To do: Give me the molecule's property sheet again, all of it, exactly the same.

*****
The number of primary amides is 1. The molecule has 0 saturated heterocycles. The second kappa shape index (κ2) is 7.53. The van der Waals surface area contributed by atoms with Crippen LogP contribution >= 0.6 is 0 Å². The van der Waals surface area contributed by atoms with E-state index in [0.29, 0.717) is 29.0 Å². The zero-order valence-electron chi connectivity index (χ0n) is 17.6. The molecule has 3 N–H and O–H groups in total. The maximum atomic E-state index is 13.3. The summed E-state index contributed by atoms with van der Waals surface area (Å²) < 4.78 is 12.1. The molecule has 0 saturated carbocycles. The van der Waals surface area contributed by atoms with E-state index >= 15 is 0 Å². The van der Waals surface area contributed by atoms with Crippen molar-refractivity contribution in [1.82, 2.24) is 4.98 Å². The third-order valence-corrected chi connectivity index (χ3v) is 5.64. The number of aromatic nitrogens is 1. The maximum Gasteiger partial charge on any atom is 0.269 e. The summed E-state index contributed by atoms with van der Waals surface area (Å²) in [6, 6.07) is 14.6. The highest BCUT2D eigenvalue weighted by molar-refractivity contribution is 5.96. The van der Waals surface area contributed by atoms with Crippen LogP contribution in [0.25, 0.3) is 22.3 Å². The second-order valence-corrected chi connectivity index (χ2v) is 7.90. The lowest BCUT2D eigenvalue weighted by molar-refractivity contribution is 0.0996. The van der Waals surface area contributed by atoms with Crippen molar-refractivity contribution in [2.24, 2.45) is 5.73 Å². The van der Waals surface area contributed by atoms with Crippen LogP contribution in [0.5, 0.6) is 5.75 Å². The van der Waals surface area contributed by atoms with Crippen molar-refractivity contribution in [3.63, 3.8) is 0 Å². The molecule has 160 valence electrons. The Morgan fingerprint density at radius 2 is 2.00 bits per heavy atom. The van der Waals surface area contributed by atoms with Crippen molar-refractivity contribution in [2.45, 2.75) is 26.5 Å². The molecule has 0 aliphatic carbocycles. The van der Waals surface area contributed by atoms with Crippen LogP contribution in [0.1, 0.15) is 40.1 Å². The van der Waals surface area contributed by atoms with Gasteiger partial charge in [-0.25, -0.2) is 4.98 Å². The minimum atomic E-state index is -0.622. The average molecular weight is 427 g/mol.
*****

The number of primary amides is 1. The molecule has 0 saturated heterocycles. The second kappa shape index (κ2) is 7.53. The van der Waals surface area contributed by atoms with Crippen LogP contribution >= 0.6 is 0 Å². The van der Waals surface area contributed by atoms with E-state index in [0.29, 0.717) is 29.0 Å². The zero-order valence-electron chi connectivity index (χ0n) is 17.6. The molecule has 3 N–H and O–H groups in total. The maximum atomic E-state index is 13.3. The summed E-state index contributed by atoms with van der Waals surface area (Å²) < 4.78 is 12.1. The molecule has 0 saturated carbocycles. The van der Waals surface area contributed by atoms with E-state index >= 15 is 0 Å². The van der Waals surface area contributed by atoms with Crippen molar-refractivity contribution in [1.82, 2.24) is 4.98 Å². The third-order valence-corrected chi connectivity index (χ3v) is 5.64. The number of aromatic nitrogens is 1. The maximum Gasteiger partial charge on any atom is 0.269 e. The summed E-state index contributed by atoms with van der Waals surface area (Å²) in [6, 6.07) is 14.6. The highest BCUT2D eigenvalue weighted by molar-refractivity contribution is 5.96. The van der Waals surface area contributed by atoms with Crippen LogP contribution in [0.25, 0.3) is 22.3 Å². The second-order valence-corrected chi connectivity index (χ2v) is 7.90. The lowest BCUT2D eigenvalue weighted by molar-refractivity contribution is 0.0996. The van der Waals surface area contributed by atoms with Crippen molar-refractivity contribution in [2.24, 2.45) is 5.73 Å². The van der Waals surface area contributed by atoms with Crippen LogP contribution in [0.5, 0.6) is 5.75 Å². The van der Waals surface area contributed by atoms with Crippen molar-refractivity contribution in [3.63, 3.8) is 0 Å². The molecule has 160 valence electrons. The Morgan fingerprint density at radius 2 is 2.00 bits per heavy atom. The van der Waals surface area contributed by atoms with Crippen molar-refractivity contribution in [2.45, 2.75) is 26.5 Å². The molecule has 0 aliphatic carbocycles. The van der Waals surface area contributed by atoms with Crippen LogP contribution in [0.1, 0.15) is 40.1 Å². The van der Waals surface area contributed by atoms with Gasteiger partial charge in [-0.25, -0.2) is 4.98 Å². The minimum atomic E-state index is -0.622. The average molecular weight is 427 g/mol.